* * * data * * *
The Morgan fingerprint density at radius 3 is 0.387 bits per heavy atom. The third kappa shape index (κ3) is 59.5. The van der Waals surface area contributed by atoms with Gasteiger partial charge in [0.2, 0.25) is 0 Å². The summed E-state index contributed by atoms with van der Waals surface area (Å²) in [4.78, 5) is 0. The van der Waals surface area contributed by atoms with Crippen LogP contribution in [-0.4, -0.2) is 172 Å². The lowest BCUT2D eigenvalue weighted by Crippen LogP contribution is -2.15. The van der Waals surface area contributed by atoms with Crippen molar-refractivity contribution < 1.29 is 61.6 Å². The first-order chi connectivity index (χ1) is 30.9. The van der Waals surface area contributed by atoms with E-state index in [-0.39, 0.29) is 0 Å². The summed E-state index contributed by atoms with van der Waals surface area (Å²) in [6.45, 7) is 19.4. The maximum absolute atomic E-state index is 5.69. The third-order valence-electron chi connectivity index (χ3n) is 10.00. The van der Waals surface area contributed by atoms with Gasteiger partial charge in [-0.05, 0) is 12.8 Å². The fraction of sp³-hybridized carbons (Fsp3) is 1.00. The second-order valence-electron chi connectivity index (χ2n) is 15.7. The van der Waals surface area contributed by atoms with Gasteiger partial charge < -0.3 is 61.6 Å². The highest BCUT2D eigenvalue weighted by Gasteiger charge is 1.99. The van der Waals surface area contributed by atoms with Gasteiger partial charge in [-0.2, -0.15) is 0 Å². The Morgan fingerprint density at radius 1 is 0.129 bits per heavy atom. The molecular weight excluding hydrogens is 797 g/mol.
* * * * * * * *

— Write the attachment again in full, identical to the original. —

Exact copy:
The Morgan fingerprint density at radius 3 is 0.387 bits per heavy atom. The third kappa shape index (κ3) is 59.5. The van der Waals surface area contributed by atoms with Gasteiger partial charge in [0.2, 0.25) is 0 Å². The summed E-state index contributed by atoms with van der Waals surface area (Å²) in [4.78, 5) is 0. The van der Waals surface area contributed by atoms with Crippen LogP contribution in [-0.4, -0.2) is 172 Å². The lowest BCUT2D eigenvalue weighted by Crippen LogP contribution is -2.15. The van der Waals surface area contributed by atoms with Crippen molar-refractivity contribution < 1.29 is 61.6 Å². The first-order chi connectivity index (χ1) is 30.9. The van der Waals surface area contributed by atoms with E-state index in [-0.39, 0.29) is 0 Å². The summed E-state index contributed by atoms with van der Waals surface area (Å²) in [6.45, 7) is 19.4. The maximum absolute atomic E-state index is 5.69. The third-order valence-electron chi connectivity index (χ3n) is 10.00. The van der Waals surface area contributed by atoms with Gasteiger partial charge in [-0.05, 0) is 12.8 Å². The fraction of sp³-hybridized carbons (Fsp3) is 1.00. The second-order valence-electron chi connectivity index (χ2n) is 15.7. The van der Waals surface area contributed by atoms with Gasteiger partial charge < -0.3 is 61.6 Å². The highest BCUT2D eigenvalue weighted by Gasteiger charge is 1.99. The van der Waals surface area contributed by atoms with Gasteiger partial charge in [-0.2, -0.15) is 0 Å². The Morgan fingerprint density at radius 1 is 0.129 bits per heavy atom. The molecular weight excluding hydrogens is 797 g/mol.